Seven hospitalized, including one death.
The Public Health Agency of Canada is collaborating with federal and provincial public health partners to investigate an outbreak of Listeria monocytogenes infections in five provinces. To date, the source of this outbreak has not been confirmed. However prepackaged leafy greens, salad blends, and salad kits are food items being investigated.
Currently, there are seven (7) cases of Listeria monocytogenes in five provinces related to this outbreak: Ontario (3), Quebec (1), New Brunswick (1), Prince Edward Island (1), and Newfoundland and Labrador (1). Individuals became sick between September 2015 and early January 2016. The majority of cases (71%) are female, with an average age of 81 years. All cases have been hospitalized, and one person has died, however it has not been determined if Listeria contributed to the cause of death.
Listeria is a type of bacteria that can be found in food, soil, plants, sewage and other places in nature. Eating food with Listeria on it can cause a serious disease, called listeriosis, in high-risk groups. People can get listeriosis by eating meat, fish, dairy products, plants or vegetables contaminated with Listeria.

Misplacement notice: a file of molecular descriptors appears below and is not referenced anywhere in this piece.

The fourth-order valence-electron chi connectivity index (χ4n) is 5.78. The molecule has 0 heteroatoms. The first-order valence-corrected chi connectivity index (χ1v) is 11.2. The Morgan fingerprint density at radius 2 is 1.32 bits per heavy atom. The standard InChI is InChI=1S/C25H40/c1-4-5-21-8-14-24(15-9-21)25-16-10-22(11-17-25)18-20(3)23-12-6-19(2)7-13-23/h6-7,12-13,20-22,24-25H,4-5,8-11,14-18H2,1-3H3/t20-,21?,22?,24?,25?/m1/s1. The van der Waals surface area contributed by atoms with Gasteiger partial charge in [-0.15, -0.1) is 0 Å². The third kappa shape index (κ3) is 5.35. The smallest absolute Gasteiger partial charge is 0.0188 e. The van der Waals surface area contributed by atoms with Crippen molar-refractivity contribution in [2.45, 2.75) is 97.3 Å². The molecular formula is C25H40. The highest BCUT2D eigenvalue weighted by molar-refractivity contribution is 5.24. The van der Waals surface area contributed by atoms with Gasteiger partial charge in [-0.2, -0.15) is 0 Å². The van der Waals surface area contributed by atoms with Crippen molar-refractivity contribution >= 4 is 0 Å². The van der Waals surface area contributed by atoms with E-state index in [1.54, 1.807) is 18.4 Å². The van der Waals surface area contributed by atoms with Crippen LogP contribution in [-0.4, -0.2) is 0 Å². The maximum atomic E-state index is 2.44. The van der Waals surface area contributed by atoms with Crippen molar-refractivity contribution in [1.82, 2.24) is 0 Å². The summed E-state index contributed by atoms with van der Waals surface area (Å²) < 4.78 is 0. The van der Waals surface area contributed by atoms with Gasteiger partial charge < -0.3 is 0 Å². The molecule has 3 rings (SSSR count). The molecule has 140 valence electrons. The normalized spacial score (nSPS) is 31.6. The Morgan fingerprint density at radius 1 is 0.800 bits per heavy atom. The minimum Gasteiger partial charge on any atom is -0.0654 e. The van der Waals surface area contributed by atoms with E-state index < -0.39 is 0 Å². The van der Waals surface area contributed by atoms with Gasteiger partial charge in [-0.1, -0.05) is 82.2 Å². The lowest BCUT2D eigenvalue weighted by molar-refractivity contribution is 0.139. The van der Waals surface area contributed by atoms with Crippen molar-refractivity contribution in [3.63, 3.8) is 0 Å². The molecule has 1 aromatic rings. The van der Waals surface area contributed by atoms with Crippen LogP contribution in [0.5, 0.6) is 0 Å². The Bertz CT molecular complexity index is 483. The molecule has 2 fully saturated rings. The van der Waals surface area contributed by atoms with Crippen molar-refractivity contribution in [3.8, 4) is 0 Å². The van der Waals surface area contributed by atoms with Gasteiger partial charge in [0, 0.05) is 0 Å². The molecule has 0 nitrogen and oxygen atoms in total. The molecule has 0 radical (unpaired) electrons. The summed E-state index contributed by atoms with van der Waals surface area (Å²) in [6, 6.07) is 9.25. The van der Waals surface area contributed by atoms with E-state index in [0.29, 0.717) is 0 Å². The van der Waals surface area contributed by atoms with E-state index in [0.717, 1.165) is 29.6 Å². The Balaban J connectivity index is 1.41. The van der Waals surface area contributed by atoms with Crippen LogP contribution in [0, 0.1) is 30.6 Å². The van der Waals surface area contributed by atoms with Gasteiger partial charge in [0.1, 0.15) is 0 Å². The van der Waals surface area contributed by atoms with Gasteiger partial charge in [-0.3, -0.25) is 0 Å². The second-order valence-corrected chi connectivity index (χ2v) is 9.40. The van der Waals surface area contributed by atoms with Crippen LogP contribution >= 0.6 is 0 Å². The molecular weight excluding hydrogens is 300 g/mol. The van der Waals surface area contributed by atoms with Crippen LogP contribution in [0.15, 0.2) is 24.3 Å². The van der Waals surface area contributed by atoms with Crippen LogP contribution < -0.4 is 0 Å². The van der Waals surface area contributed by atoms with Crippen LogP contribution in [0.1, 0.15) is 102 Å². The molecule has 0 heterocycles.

Some people face a higher risk of becoming sick with Listeria than others. Those who are at highest risk of serious illness include pregnant women and their unborn/newborn children, adults 65 and over, and people with weakened immune systems. High-risk individuals should follow safe food handling practices and avoid high risk food items such as:
- uncooked meat and vegetables including pre-packaged leafy greens;
- unpasteurized (raw) milk and cheeses and other food made from unpasteurized milk;
- ready-to-eat meats such as hot dogs, pâté and deli meats; and
- refrigerated smoked seafood and fish.
- never at room temperature.
Many people are exposed to Listeria, but only a few will actually develop listeriosis. Mild symptoms may include:
- muscle aches
Severe symptoms may include:
- poor coordination
- neck stiffness
In the milder form of the disease, symptoms can start the following day after consuming a product with Listeria. For the more serious form of the disease, the incubation period is generally much longer; on average about 21 days, but can be up to 70 days after exposure.